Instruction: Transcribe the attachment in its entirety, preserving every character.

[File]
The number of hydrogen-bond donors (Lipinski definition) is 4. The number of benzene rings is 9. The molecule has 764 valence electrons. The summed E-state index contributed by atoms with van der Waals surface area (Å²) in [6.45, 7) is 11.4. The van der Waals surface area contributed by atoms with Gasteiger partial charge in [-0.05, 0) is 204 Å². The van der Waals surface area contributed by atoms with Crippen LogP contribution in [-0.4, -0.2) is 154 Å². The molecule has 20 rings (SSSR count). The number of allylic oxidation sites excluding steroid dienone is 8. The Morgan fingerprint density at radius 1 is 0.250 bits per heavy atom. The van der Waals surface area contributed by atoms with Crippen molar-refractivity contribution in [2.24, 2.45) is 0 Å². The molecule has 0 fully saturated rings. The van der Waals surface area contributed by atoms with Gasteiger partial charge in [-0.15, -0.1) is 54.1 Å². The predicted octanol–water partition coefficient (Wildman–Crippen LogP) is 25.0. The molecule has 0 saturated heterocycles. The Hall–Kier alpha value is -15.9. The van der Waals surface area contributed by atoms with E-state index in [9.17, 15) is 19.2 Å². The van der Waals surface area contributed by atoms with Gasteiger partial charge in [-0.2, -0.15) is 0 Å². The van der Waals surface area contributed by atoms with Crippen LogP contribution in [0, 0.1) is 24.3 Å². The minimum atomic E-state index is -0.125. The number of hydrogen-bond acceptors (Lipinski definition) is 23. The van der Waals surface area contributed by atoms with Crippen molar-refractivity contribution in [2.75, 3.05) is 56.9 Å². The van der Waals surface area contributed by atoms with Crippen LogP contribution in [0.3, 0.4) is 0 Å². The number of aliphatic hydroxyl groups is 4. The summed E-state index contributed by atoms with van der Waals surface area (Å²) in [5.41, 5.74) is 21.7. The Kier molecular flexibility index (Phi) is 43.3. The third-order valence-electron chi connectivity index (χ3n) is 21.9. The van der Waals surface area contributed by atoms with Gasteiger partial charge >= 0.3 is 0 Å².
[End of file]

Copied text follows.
The number of hydrogen-bond donors (Lipinski definition) is 4. The number of benzene rings is 9. The molecule has 764 valence electrons. The summed E-state index contributed by atoms with van der Waals surface area (Å²) in [6.45, 7) is 11.4. The van der Waals surface area contributed by atoms with Gasteiger partial charge in [-0.05, 0) is 204 Å². The van der Waals surface area contributed by atoms with Crippen LogP contribution in [-0.4, -0.2) is 154 Å². The molecule has 20 rings (SSSR count). The number of allylic oxidation sites excluding steroid dienone is 8. The Morgan fingerprint density at radius 1 is 0.250 bits per heavy atom. The van der Waals surface area contributed by atoms with Crippen molar-refractivity contribution in [2.24, 2.45) is 0 Å². The molecule has 0 fully saturated rings. The van der Waals surface area contributed by atoms with Gasteiger partial charge in [-0.15, -0.1) is 54.1 Å². The predicted octanol–water partition coefficient (Wildman–Crippen LogP) is 25.0. The molecule has 0 saturated heterocycles. The Hall–Kier alpha value is -15.9. The van der Waals surface area contributed by atoms with E-state index in [9.17, 15) is 19.2 Å². The van der Waals surface area contributed by atoms with Gasteiger partial charge in [-0.2, -0.15) is 0 Å². The van der Waals surface area contributed by atoms with Crippen LogP contribution in [0, 0.1) is 24.3 Å². The minimum atomic E-state index is -0.125. The number of hydrogen-bond acceptors (Lipinski definition) is 23. The van der Waals surface area contributed by atoms with Crippen molar-refractivity contribution in [2.75, 3.05) is 56.9 Å². The van der Waals surface area contributed by atoms with Crippen LogP contribution in [0.3, 0.4) is 0 Å². The number of aliphatic hydroxyl groups is 4. The summed E-state index contributed by atoms with van der Waals surface area (Å²) in [5.41, 5.74) is 21.7. The Kier molecular flexibility index (Phi) is 43.3. The third-order valence-electron chi connectivity index (χ3n) is 21.9. The van der Waals surface area contributed by atoms with Gasteiger partial charge >= 0.3 is 0 Å².